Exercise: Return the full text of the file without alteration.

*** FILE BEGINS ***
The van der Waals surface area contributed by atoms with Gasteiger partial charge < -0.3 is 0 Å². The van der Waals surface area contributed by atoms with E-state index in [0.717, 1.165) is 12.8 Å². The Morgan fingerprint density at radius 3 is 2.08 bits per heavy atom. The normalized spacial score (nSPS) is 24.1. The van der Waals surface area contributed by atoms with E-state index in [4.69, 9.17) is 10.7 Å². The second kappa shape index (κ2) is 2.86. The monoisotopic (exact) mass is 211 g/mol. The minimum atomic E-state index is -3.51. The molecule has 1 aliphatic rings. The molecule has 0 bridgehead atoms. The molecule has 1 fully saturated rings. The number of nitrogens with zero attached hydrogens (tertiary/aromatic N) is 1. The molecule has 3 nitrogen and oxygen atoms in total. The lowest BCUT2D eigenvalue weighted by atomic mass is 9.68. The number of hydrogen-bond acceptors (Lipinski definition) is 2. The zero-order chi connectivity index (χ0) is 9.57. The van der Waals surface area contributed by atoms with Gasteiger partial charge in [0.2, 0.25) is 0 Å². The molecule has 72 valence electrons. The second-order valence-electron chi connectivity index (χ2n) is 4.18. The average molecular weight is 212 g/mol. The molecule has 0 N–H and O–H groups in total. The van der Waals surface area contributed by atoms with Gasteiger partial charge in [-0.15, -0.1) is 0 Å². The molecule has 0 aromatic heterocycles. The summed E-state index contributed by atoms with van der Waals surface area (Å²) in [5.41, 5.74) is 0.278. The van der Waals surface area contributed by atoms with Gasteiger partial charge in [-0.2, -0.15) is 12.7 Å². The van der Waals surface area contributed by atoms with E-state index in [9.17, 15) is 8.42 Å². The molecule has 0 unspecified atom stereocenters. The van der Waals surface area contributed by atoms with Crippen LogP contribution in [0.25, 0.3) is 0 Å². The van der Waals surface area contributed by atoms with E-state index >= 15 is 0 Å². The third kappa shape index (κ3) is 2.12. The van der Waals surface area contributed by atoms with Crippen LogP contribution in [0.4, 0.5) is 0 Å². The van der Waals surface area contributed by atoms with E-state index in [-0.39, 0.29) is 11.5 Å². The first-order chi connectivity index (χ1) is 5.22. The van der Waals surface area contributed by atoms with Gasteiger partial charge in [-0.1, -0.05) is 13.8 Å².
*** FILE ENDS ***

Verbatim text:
The van der Waals surface area contributed by atoms with Gasteiger partial charge < -0.3 is 0 Å². The van der Waals surface area contributed by atoms with E-state index in [0.717, 1.165) is 12.8 Å². The Morgan fingerprint density at radius 3 is 2.08 bits per heavy atom. The normalized spacial score (nSPS) is 24.1. The van der Waals surface area contributed by atoms with E-state index in [4.69, 9.17) is 10.7 Å². The second kappa shape index (κ2) is 2.86. The monoisotopic (exact) mass is 211 g/mol. The minimum atomic E-state index is -3.51. The molecule has 1 aliphatic rings. The molecule has 0 bridgehead atoms. The molecule has 1 fully saturated rings. The number of nitrogens with zero attached hydrogens (tertiary/aromatic N) is 1. The molecule has 3 nitrogen and oxygen atoms in total. The lowest BCUT2D eigenvalue weighted by atomic mass is 9.68. The number of hydrogen-bond acceptors (Lipinski definition) is 2. The zero-order chi connectivity index (χ0) is 9.57. The van der Waals surface area contributed by atoms with Gasteiger partial charge in [0.2, 0.25) is 0 Å². The molecule has 72 valence electrons. The second-order valence-electron chi connectivity index (χ2n) is 4.18. The average molecular weight is 212 g/mol. The molecule has 0 N–H and O–H groups in total. The van der Waals surface area contributed by atoms with Gasteiger partial charge in [-0.15, -0.1) is 0 Å². The molecule has 0 aromatic heterocycles. The summed E-state index contributed by atoms with van der Waals surface area (Å²) in [5.41, 5.74) is 0.278. The van der Waals surface area contributed by atoms with Gasteiger partial charge in [-0.2, -0.15) is 12.7 Å². The van der Waals surface area contributed by atoms with E-state index in [9.17, 15) is 8.42 Å². The molecule has 0 unspecified atom stereocenters. The van der Waals surface area contributed by atoms with Crippen LogP contribution in [0.25, 0.3) is 0 Å². The van der Waals surface area contributed by atoms with E-state index >= 15 is 0 Å². The third kappa shape index (κ3) is 2.12. The van der Waals surface area contributed by atoms with Crippen LogP contribution in [0.4, 0.5) is 0 Å². The van der Waals surface area contributed by atoms with E-state index in [-0.39, 0.29) is 11.5 Å². The first-order chi connectivity index (χ1) is 5.22. The van der Waals surface area contributed by atoms with Gasteiger partial charge in [-0.1, -0.05) is 13.8 Å².